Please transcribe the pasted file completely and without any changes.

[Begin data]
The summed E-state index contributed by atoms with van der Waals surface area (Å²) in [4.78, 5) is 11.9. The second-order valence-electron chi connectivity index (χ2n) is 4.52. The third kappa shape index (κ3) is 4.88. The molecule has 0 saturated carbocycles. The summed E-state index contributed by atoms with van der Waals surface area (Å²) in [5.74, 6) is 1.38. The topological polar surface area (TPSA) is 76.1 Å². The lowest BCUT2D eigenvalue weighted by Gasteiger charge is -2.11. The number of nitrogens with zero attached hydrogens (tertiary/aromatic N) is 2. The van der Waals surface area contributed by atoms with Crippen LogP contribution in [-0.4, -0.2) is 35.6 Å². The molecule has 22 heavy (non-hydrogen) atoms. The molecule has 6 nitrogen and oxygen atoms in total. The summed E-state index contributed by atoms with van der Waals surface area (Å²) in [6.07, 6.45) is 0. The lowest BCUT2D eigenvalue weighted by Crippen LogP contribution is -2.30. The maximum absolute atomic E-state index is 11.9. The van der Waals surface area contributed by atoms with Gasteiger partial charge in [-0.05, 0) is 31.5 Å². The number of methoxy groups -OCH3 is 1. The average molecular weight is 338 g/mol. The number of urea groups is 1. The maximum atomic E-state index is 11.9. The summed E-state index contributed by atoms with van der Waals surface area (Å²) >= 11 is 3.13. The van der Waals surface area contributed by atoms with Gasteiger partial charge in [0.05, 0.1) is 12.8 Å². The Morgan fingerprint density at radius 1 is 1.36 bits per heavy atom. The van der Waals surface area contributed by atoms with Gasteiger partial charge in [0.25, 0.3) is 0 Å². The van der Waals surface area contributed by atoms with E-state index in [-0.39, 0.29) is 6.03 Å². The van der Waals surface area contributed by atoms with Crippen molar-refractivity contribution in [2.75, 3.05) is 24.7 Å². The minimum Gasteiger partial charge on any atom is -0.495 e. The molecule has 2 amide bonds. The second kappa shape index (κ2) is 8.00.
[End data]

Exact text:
The summed E-state index contributed by atoms with van der Waals surface area (Å²) in [4.78, 5) is 11.9. The second-order valence-electron chi connectivity index (χ2n) is 4.52. The third kappa shape index (κ3) is 4.88. The molecule has 0 saturated carbocycles. The summed E-state index contributed by atoms with van der Waals surface area (Å²) in [5.74, 6) is 1.38. The topological polar surface area (TPSA) is 76.1 Å². The lowest BCUT2D eigenvalue weighted by Gasteiger charge is -2.11. The number of nitrogens with zero attached hydrogens (tertiary/aromatic N) is 2. The van der Waals surface area contributed by atoms with Crippen LogP contribution in [-0.4, -0.2) is 35.6 Å². The molecule has 22 heavy (non-hydrogen) atoms. The molecule has 6 nitrogen and oxygen atoms in total. The summed E-state index contributed by atoms with van der Waals surface area (Å²) in [6.07, 6.45) is 0. The lowest BCUT2D eigenvalue weighted by Crippen LogP contribution is -2.30. The maximum absolute atomic E-state index is 11.9. The van der Waals surface area contributed by atoms with Gasteiger partial charge in [-0.05, 0) is 31.5 Å². The number of methoxy groups -OCH3 is 1. The average molecular weight is 338 g/mol. The number of urea groups is 1. The maximum atomic E-state index is 11.9. The summed E-state index contributed by atoms with van der Waals surface area (Å²) >= 11 is 3.13. The van der Waals surface area contributed by atoms with Gasteiger partial charge in [0.05, 0.1) is 12.8 Å². The Morgan fingerprint density at radius 1 is 1.36 bits per heavy atom. The van der Waals surface area contributed by atoms with Gasteiger partial charge in [0.25, 0.3) is 0 Å². The van der Waals surface area contributed by atoms with E-state index in [-0.39, 0.29) is 6.03 Å². The van der Waals surface area contributed by atoms with Crippen molar-refractivity contribution in [2.75, 3.05) is 24.7 Å². The minimum Gasteiger partial charge on any atom is -0.495 e. The molecule has 2 amide bonds. The second kappa shape index (κ2) is 8.00.